It is said that when the bishop went out to meet the body, he himself died and was buried next to his friend.

 


 

 

 

Quote of the day

DAILY QUOTE for July 9, 2020

If you persevere until death in true devotion to Mary, your...

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July 9

 

If you persevere until death
in true devotion to Mary,
your salvation is certain.

St. Alphonsus Maria de Liguori


My Mother, I will stand with you on OCTOBER 10, 2020

Saint of the day

SAINT OF THE DAY

St. Augustine Zhao Rong and Companions

“Let’s go, we are going to heaven today!” exclaimed Fr...

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St. Augustine Zhao Rong and Companions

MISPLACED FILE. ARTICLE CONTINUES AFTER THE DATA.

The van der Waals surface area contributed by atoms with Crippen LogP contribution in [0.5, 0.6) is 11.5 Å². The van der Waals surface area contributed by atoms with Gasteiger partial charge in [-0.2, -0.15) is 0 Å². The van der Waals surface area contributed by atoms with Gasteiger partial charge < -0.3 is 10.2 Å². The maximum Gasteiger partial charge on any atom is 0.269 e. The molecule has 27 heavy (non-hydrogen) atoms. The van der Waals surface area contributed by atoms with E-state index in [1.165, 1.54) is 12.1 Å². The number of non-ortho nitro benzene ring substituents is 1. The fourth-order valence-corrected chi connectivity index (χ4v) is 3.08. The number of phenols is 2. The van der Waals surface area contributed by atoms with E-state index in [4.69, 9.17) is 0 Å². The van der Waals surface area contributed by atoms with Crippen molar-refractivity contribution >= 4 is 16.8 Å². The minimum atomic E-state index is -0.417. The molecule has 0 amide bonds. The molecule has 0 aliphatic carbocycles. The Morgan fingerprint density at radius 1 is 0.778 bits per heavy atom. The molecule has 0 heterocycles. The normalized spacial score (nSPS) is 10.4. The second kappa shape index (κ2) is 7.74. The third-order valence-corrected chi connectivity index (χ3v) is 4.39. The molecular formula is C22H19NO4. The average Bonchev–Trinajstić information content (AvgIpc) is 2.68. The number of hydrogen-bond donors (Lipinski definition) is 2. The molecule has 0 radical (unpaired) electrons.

Augustine Zhao Rong, is one of a group of 120 Catholics, among many more who were martyred between the years 1648 and 1930 in China.

Having come to China through Syria in the seventh century, down through the centuries Christianity has in turn thrived or gone into hiding, contingent upon the relations of China with the outside world.

Of the 120 martyrs mentioned above, eighty-seven were Chinese, ranging in age from nine to seventy-two, and four of them were priests. Thirty-three were foreign-born, mostly priests or women religious. Though the missionaries and religious tried to distance themselves from foreign policies, the Chinese government did not differentiate and saw them all as westerners.